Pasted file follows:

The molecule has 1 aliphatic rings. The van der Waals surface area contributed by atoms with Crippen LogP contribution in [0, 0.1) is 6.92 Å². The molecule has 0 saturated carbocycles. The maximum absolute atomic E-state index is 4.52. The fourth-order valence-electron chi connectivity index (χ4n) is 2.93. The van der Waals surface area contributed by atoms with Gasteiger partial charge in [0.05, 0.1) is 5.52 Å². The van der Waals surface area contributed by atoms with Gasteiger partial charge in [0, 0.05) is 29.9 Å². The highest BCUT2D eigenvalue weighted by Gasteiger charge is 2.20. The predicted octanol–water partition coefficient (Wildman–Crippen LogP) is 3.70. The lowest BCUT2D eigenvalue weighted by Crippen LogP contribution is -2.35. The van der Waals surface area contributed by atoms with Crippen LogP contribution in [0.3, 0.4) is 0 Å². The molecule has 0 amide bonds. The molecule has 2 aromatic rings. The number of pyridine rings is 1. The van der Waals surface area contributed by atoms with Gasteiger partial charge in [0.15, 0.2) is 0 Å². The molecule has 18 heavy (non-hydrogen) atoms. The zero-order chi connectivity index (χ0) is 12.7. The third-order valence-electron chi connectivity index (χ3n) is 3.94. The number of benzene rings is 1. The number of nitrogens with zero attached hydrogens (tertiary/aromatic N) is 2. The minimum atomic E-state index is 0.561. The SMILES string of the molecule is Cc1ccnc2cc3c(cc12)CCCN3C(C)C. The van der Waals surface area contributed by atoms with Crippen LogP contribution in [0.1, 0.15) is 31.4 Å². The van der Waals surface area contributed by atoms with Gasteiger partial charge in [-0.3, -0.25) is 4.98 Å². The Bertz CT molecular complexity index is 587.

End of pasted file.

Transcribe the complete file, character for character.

The molecule has 1 aliphatic rings. The van der Waals surface area contributed by atoms with Crippen LogP contribution in [0, 0.1) is 6.92 Å². The molecule has 0 saturated carbocycles. The maximum absolute atomic E-state index is 4.52. The fourth-order valence-electron chi connectivity index (χ4n) is 2.93. The van der Waals surface area contributed by atoms with Gasteiger partial charge in [0.05, 0.1) is 5.52 Å². The van der Waals surface area contributed by atoms with Gasteiger partial charge in [0, 0.05) is 29.9 Å². The highest BCUT2D eigenvalue weighted by Gasteiger charge is 2.20. The predicted octanol–water partition coefficient (Wildman–Crippen LogP) is 3.70. The lowest BCUT2D eigenvalue weighted by Crippen LogP contribution is -2.35. The van der Waals surface area contributed by atoms with Crippen LogP contribution in [0.3, 0.4) is 0 Å². The molecule has 0 amide bonds. The molecule has 2 aromatic rings. The number of pyridine rings is 1. The van der Waals surface area contributed by atoms with Gasteiger partial charge in [0.15, 0.2) is 0 Å². The molecule has 18 heavy (non-hydrogen) atoms. The zero-order chi connectivity index (χ0) is 12.7. The third-order valence-electron chi connectivity index (χ3n) is 3.94. The number of benzene rings is 1. The number of nitrogens with zero attached hydrogens (tertiary/aromatic N) is 2. The minimum atomic E-state index is 0.561. The SMILES string of the molecule is Cc1ccnc2cc3c(cc12)CCCN3C(C)C. The van der Waals surface area contributed by atoms with Crippen LogP contribution in [0.1, 0.15) is 31.4 Å². The van der Waals surface area contributed by atoms with Gasteiger partial charge in [-0.3, -0.25) is 4.98 Å². The Bertz CT molecular complexity index is 587.